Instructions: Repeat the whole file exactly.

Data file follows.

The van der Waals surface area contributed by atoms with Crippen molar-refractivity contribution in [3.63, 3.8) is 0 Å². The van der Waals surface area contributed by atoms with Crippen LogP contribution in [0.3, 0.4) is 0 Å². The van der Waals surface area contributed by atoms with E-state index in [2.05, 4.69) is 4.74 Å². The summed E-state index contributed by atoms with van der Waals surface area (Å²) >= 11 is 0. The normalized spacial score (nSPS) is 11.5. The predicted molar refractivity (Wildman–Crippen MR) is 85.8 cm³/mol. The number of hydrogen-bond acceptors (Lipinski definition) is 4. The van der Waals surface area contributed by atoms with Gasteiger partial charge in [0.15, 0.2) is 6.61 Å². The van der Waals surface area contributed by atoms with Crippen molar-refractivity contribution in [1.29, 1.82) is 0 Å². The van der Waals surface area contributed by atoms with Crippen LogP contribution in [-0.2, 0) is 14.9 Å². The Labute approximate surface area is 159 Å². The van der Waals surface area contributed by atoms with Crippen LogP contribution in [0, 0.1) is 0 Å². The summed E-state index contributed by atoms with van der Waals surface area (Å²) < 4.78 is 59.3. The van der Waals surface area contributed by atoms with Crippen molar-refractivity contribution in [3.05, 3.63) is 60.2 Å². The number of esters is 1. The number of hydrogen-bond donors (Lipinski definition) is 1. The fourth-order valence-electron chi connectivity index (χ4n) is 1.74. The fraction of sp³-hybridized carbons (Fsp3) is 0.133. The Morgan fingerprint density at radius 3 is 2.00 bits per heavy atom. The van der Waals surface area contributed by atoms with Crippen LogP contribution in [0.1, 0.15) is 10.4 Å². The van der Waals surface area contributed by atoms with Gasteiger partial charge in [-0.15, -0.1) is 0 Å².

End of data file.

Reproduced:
The van der Waals surface area contributed by atoms with Crippen molar-refractivity contribution in [3.63, 3.8) is 0 Å². The van der Waals surface area contributed by atoms with Crippen LogP contribution in [0.3, 0.4) is 0 Å². The van der Waals surface area contributed by atoms with E-state index in [2.05, 4.69) is 4.74 Å². The summed E-state index contributed by atoms with van der Waals surface area (Å²) >= 11 is 0. The normalized spacial score (nSPS) is 11.5. The predicted molar refractivity (Wildman–Crippen MR) is 85.8 cm³/mol. The number of hydrogen-bond acceptors (Lipinski definition) is 4. The van der Waals surface area contributed by atoms with Gasteiger partial charge in [0.15, 0.2) is 6.61 Å². The van der Waals surface area contributed by atoms with Crippen molar-refractivity contribution in [1.29, 1.82) is 0 Å². The van der Waals surface area contributed by atoms with Crippen LogP contribution in [-0.2, 0) is 14.9 Å². The Labute approximate surface area is 159 Å². The van der Waals surface area contributed by atoms with Crippen LogP contribution in [0, 0.1) is 0 Å². The summed E-state index contributed by atoms with van der Waals surface area (Å²) < 4.78 is 59.3. The van der Waals surface area contributed by atoms with Crippen molar-refractivity contribution in [3.05, 3.63) is 60.2 Å². The number of esters is 1. The number of hydrogen-bond donors (Lipinski definition) is 1. The fourth-order valence-electron chi connectivity index (χ4n) is 1.74. The fraction of sp³-hybridized carbons (Fsp3) is 0.133. The Morgan fingerprint density at radius 3 is 2.00 bits per heavy atom. The van der Waals surface area contributed by atoms with Crippen LogP contribution in [0.1, 0.15) is 10.4 Å². The van der Waals surface area contributed by atoms with Gasteiger partial charge in [-0.15, -0.1) is 0 Å².